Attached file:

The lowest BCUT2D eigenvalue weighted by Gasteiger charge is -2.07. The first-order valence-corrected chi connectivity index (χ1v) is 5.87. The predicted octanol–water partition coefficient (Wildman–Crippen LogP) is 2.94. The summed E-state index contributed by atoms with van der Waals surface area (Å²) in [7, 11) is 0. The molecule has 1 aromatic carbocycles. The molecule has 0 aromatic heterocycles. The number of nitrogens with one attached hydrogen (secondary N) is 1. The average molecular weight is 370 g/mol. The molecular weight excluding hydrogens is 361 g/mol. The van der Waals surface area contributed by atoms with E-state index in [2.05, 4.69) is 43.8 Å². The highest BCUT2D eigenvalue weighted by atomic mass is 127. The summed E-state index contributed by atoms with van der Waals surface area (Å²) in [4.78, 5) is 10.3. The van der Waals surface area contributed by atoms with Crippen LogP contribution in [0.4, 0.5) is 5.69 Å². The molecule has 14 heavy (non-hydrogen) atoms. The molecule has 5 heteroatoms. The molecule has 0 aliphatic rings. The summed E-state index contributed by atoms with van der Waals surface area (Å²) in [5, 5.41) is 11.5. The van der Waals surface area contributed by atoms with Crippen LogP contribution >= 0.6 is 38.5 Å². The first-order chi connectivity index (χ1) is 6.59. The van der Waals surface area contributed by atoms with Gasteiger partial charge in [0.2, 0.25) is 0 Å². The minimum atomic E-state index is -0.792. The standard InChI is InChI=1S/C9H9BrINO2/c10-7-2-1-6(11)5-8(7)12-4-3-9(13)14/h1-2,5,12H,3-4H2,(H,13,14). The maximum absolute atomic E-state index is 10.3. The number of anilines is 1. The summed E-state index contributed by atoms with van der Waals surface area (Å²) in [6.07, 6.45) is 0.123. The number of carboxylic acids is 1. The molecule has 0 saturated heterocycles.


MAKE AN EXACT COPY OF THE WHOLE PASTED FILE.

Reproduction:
The lowest BCUT2D eigenvalue weighted by Gasteiger charge is -2.07. The first-order valence-corrected chi connectivity index (χ1v) is 5.87. The predicted octanol–water partition coefficient (Wildman–Crippen LogP) is 2.94. The summed E-state index contributed by atoms with van der Waals surface area (Å²) in [7, 11) is 0. The molecule has 1 aromatic carbocycles. The molecule has 0 aromatic heterocycles. The number of nitrogens with one attached hydrogen (secondary N) is 1. The average molecular weight is 370 g/mol. The molecular weight excluding hydrogens is 361 g/mol. The van der Waals surface area contributed by atoms with E-state index in [2.05, 4.69) is 43.8 Å². The highest BCUT2D eigenvalue weighted by atomic mass is 127. The summed E-state index contributed by atoms with van der Waals surface area (Å²) in [4.78, 5) is 10.3. The van der Waals surface area contributed by atoms with Crippen LogP contribution in [0.4, 0.5) is 5.69 Å². The molecule has 14 heavy (non-hydrogen) atoms. The molecule has 5 heteroatoms. The molecule has 0 aliphatic rings. The summed E-state index contributed by atoms with van der Waals surface area (Å²) in [5, 5.41) is 11.5. The van der Waals surface area contributed by atoms with Crippen LogP contribution >= 0.6 is 38.5 Å². The first-order chi connectivity index (χ1) is 6.59. The van der Waals surface area contributed by atoms with Gasteiger partial charge in [0.2, 0.25) is 0 Å². The minimum atomic E-state index is -0.792. The standard InChI is InChI=1S/C9H9BrINO2/c10-7-2-1-6(11)5-8(7)12-4-3-9(13)14/h1-2,5,12H,3-4H2,(H,13,14). The maximum absolute atomic E-state index is 10.3. The number of anilines is 1. The summed E-state index contributed by atoms with van der Waals surface area (Å²) in [6.07, 6.45) is 0.123. The number of carboxylic acids is 1. The molecule has 0 saturated heterocycles.